Weekend Snapshots 34


I love my book group. We read a book every month and then meet to have rarefied, high-brow discussions about what we’ve read. We NEVER for a second let the conversation drift to things like our children or what’s going on at work.

IMG_8031In keeping with the lofty nature of our gatherings, we make an effort to dress up for the occasion. In fact, we have a rather strict dress code:



The day started out so well.

IMG_8029We were all lazing about, soaking up the sun streaming through the windows…IMG_8038Taking kids to their indoor soccer games…


Taking photos of this, that, and nothing at all:


Suddenly I realized it was time to take my daughter to her soccer game. As soon as we got back, it would be time to go serve dinner to the group of homeless men who are being hosted by our church for the next couple of weeks. I was supposed to have prepared a Chicken Enchilada dish in advance so that it could just be reheated in the ovens in the church kitchen, but I had lost track of the time. My husband was taking my oldest son to his soccer game, and then almost immediately to his piano recital. They would be meeting us at the church as soon as the recital was over.

I only had time to chop up the chicken breasts and open a can of enchilada sauce. It was up to my thirteen year old son to save the day. I handed him the recipe as I ran out the door, begging him to follow the instructions and to finish making the dish while I  took my daughter to her game.


I was sweating bullets as I drove back to pick up my son and hopefully the Chicken Enchilada dish. Proving once again that he is the adult in our household, he was in the kitchen when I ran through the door, waiting to take the finished dish out of the oven.


My hero!





Brunch at Bodo’s Bagels

We made a pit stop at MarieBette Café and Bakery to pick up a few things like a baguette:

And a crazy looking thing called a brioche almandine studded with mysterious pink chunks my daughter described as looking like wads of chewed up bubble gum:IMG_8074IMG_8080

And then, because we clearly did not have enough dessert, we whipped up a batch of our new favorite cookies from the Princess Pinky Girl website. The recipe’s main ingredient is strawberry cake mix. We substitute coconut oil for vegetable oil. IMG_8059

To be honest, the only reason I made the cookies the first time was because they looked so pretty in the photo. Mine always end up being aesthetically disappointing, but they never fail to be delicious!

Silliness while waiting for the cookies to bake:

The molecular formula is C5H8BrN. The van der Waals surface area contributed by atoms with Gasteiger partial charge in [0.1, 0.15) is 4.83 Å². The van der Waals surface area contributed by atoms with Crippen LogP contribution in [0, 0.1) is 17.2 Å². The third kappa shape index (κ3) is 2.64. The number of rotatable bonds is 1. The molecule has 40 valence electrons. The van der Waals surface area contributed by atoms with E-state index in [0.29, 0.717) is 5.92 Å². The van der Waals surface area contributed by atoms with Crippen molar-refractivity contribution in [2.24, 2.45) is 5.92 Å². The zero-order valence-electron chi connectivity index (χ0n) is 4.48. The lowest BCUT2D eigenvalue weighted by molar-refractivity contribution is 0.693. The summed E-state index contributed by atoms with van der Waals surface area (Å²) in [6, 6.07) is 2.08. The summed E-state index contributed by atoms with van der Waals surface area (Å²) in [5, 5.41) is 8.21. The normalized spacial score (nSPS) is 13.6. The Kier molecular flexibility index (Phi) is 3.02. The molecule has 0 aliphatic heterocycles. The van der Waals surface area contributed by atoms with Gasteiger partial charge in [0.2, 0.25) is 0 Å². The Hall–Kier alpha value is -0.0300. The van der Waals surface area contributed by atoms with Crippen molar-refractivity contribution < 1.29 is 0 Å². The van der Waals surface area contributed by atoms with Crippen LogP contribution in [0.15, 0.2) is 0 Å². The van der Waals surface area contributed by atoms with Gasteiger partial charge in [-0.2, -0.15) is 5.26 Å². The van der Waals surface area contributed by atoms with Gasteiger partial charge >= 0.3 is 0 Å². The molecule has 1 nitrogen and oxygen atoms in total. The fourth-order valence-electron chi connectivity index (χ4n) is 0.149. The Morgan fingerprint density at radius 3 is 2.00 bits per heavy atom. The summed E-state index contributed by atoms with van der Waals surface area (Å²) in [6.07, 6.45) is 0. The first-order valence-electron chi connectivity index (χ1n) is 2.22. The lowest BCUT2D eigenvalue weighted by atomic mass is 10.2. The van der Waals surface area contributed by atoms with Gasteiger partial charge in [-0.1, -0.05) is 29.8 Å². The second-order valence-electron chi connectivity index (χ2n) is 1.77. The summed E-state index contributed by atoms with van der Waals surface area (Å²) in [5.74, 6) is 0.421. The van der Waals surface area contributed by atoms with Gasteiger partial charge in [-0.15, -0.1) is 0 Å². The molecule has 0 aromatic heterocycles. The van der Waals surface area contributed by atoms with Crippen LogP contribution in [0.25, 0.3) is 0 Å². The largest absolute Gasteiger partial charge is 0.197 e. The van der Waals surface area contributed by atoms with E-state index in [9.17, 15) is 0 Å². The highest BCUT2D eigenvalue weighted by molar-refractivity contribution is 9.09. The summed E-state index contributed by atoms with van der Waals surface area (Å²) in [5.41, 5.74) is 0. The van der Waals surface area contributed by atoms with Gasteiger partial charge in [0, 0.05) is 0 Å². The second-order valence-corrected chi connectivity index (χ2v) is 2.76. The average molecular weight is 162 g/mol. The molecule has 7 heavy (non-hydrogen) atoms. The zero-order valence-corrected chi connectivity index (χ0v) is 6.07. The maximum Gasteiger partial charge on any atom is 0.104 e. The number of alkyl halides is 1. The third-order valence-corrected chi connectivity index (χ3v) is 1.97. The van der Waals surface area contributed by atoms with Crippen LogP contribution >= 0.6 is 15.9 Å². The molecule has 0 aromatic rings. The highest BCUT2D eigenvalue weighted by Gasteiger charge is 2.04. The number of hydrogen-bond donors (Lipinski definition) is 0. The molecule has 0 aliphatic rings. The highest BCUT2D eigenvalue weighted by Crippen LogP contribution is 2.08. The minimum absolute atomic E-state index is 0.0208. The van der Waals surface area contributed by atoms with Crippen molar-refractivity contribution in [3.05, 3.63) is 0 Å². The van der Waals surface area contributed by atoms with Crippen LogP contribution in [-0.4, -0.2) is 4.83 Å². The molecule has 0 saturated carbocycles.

It’s snowing now as I finish up this post. We’ve already gotten the call from the county to announce that there will be no school tomorrow. My husband recorded and emailed to his students a video of the lecture he was going to give tomorrow. Here’s hoping I get to stay home with them too!

Weekend Snapshots 20

Last weekend was perfect, because of all the things that didn’t happen. The snow wiped clean a full slate of activities, and we got to stay home in our pjs all weekend long, reading and napping and drinking hot cocoa. This weekend was perfect, because of all the things that did happen…


My beloved book group met this Friday. My friend, who has been hosting us for years, always puts out a lavish spread, which includes a decadent dessert she’s made and tea served in beautiful heirloom tea cups. Last month Calamity Jane here broke the handle of the one in the front. My friend let me back into her house anyway, and she even managed to repair the handle with some super glue. Our book group nights are always such a special occasion, and so I like to get dressed up appropriately:

What could be better than kicking off the weekend hanging out with dear friends who love you even when you break their precious things, and to do it in my pjs?! (Pajamas seem to be the common denominator for all perfect weekends).


On Saturday morning I got an impromptu private concert with two of my favorite musicians:

Later that day another group of old friends and I got together over lunch. It was especially lovely, because it was a mini-reunion with our friend, who has moved away from Charlottesville. Drat! Forgot to take a photo! Next time, friends, next time!

As I drove away to the next appointment on my schedule, I got the news that the house we’ve been trying to sell is UNDER CONTRACT! Yahoooooooo!!!